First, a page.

2013/1993 - 127 minutes
Directed by: Stephen Spielberg
Written by: David Koepp, Michael Crichton
Starring: Sam Neill, Laura Dern, Jeff Goldblum, Richard Attenborough
I was a teen when Jurassic Park came out in 1993, and the film was one that really cemented my love of cinematic storytelling. The story was rich, characters were deep and well-defined, the look was vibrant and the effects were mind-blowing.
It’s now 20 years later and none of these elements has aged a day, and are only enhanced by the remarkable 3D conversion. Even without the extra dimension, Jurassic Park had always looked absolutely stunning. Spielberg expertly composed every shot of the film, and it always had layers of structure – with spatial relations of characters, lush vegetation, gadgetry and…dinosaurs.
Even scenes that seem to have a simple look are extraordinary. The naysaying kid at the archeological dig being given a lesson by Dr. Alan Grant (Sam Neill) and his raptor claw really pops with the kid standing alone beyond the crowd of workers. When Grant and Dr. Sattler (Laura Dern) enter the claustrophobic trailer and are greeted by a champagne-popping, dino- theme-park creator John Hammond (Richard Attenborough) the 3D effect really helps give a confining feel.
Just as I was in the theater 20 years ago, I was hooked at the outset with the opening raptor sequence. The layers of foliage and light beams shining through the cage were brought to life in a whole new way. And the mouth of Muldoon (Bob Peck) urging his colleagues to “Shoot her!” is another level of eerie.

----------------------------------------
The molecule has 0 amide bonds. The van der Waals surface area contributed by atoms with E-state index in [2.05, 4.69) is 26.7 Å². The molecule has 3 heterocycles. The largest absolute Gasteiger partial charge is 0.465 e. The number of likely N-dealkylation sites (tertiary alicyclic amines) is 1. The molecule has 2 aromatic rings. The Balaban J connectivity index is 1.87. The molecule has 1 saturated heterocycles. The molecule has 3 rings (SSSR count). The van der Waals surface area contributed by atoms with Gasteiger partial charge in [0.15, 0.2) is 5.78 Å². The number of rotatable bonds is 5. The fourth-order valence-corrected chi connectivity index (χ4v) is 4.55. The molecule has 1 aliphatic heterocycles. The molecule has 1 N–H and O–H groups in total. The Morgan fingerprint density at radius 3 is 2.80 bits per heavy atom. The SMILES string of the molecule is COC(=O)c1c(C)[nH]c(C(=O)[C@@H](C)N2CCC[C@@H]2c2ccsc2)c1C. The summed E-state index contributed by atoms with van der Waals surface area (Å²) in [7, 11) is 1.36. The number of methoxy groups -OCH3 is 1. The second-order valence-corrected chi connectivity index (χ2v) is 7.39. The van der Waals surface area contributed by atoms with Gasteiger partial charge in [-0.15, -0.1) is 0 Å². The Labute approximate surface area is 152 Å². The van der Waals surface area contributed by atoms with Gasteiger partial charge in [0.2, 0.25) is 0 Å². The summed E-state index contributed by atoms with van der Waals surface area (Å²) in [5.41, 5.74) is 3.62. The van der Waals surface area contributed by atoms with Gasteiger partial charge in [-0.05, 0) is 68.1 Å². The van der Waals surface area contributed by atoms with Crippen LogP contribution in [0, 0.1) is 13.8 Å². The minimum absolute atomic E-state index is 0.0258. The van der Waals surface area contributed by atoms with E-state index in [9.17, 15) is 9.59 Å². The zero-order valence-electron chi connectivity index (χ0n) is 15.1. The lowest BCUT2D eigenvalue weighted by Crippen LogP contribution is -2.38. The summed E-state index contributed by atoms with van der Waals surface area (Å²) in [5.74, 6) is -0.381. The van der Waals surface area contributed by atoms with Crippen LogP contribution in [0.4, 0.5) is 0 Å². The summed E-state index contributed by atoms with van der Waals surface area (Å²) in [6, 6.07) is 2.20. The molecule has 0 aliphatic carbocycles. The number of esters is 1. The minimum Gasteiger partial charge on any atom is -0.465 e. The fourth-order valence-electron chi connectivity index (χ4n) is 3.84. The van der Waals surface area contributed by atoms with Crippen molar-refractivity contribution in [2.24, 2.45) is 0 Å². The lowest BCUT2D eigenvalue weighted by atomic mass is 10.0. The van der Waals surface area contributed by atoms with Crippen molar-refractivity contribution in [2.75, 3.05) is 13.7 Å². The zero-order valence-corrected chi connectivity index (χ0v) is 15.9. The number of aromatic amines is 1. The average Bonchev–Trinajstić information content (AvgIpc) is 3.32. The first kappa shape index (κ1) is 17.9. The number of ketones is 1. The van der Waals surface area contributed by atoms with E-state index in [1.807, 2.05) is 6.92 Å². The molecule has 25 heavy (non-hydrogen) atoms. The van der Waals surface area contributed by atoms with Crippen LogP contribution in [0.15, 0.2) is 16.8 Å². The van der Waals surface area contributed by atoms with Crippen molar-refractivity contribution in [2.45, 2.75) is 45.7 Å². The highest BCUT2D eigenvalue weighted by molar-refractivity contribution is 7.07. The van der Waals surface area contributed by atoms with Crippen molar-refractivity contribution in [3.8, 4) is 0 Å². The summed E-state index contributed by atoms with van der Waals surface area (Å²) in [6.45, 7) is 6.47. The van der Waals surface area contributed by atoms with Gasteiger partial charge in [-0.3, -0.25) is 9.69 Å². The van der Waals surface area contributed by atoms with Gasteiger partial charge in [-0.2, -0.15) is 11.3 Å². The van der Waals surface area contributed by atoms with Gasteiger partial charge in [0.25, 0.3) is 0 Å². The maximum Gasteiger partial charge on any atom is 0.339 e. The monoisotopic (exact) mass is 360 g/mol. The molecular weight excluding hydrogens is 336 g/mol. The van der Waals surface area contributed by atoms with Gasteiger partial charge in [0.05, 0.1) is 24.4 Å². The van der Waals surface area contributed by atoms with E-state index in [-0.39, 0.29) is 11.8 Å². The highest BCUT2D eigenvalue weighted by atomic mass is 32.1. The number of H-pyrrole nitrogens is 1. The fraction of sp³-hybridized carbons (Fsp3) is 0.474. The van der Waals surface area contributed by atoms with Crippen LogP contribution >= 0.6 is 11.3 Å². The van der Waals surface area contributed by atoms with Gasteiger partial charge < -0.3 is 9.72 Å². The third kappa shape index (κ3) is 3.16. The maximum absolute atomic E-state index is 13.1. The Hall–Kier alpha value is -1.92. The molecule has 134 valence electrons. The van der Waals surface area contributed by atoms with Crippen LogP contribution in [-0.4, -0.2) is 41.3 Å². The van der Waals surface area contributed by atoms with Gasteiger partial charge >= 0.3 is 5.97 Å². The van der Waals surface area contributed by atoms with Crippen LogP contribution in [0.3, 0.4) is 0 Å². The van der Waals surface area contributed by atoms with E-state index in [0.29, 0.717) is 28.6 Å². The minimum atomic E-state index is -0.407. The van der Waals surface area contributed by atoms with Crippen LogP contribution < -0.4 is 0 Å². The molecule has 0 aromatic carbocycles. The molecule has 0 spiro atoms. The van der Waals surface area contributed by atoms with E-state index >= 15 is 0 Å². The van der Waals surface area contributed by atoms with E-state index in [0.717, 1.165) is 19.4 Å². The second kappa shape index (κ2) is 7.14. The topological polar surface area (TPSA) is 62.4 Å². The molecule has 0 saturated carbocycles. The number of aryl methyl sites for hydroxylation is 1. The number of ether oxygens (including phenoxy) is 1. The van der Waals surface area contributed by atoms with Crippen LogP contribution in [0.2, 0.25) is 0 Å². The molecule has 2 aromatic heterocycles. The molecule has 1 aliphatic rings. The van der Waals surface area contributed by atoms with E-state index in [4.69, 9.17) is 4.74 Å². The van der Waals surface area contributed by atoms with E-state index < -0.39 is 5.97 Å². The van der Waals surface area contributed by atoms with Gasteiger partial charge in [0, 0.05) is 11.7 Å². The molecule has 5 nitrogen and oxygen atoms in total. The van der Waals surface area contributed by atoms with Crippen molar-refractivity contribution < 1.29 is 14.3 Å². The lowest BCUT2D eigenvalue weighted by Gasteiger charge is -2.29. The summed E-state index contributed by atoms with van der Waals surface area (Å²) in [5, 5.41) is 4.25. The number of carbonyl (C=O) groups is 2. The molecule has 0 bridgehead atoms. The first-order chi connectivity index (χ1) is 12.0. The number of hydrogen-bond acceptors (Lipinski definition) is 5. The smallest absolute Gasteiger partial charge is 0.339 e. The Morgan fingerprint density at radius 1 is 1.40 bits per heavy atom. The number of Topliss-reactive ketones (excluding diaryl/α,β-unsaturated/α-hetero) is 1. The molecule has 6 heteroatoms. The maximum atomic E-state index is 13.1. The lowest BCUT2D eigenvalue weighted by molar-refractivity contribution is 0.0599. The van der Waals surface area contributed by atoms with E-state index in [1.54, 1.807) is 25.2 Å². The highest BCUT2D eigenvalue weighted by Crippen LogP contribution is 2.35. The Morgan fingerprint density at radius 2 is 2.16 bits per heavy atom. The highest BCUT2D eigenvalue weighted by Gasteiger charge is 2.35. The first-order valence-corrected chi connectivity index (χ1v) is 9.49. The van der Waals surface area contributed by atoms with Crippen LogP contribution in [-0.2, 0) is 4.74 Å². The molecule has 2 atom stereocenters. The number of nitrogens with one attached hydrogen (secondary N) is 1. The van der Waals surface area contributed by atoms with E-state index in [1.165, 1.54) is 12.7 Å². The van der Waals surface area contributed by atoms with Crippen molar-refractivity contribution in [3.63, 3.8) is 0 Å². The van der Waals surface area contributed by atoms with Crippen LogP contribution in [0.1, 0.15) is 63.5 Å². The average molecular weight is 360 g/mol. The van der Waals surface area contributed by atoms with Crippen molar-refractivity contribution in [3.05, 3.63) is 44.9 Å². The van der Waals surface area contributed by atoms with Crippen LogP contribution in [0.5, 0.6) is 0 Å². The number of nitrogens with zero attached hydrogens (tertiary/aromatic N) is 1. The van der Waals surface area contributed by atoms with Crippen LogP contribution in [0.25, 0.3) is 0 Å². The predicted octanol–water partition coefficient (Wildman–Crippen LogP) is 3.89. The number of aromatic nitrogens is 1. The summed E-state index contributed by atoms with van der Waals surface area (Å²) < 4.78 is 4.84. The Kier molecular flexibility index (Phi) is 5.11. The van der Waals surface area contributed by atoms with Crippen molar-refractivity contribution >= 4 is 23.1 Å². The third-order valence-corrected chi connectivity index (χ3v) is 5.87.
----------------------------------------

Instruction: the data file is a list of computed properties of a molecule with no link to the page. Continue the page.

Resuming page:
Really, you could go through the entire runtime of the film to point out specific shots that dazzle – from the initial childlike excitement of Grant and Sattler when they first see the Brachiosaurus to the appearance of the menacing T-Rex. This creature remains one of the greatest creations of cinema – not only has it held up, but it looks better than almost anything that has been released since. It feels like it is there terrorizing those two jeeps. The footprints, the howls, the tiny arms, the breath on the window, the dialing pupil - all perfection.
The human characters are still poignant as well. Dr. Grant’s journey from old school professional, to giddy schoolboy in the face of discovery to protector of the two actual kids is subtle, but not so much so that it goes unnoticed.
Jeff Goldblum as Dr. Ian Malcolm still steals the show for me. As a kid, it was because he was a fast talker with cool dark glasses and a leather coat. Now, it’s because a lot of his kooky ramblings make a lot of actual sense. His “God creates dinosaurs…” speech or “life finds a way” line are more than just sound bites for a trailer; they have real depth and meaning applicable to any generation. If I have one complaint about the film it is that Malcolm pretty much disappears after the initial T-Rex attack.
But there is much more than enough to sustain the action until the climactic dash from the raptors. The great thing about the finale is that it’s not a tacked-on action sequence just for the sake of having one. It is an organic progression that fits the themes of man’s lack of control in the face of scientific creation. As the “When Dinosaurs Ruled the Earth” banner drops in front of the triumphant, screaming T-Rex and the humans flee Isla Nublar, the inevitabilities of the narrative have naturally played out.
Jurassic Park is a true benchmark of cinematic achievement and is by far the best film currently in theaters two decades after its initial release.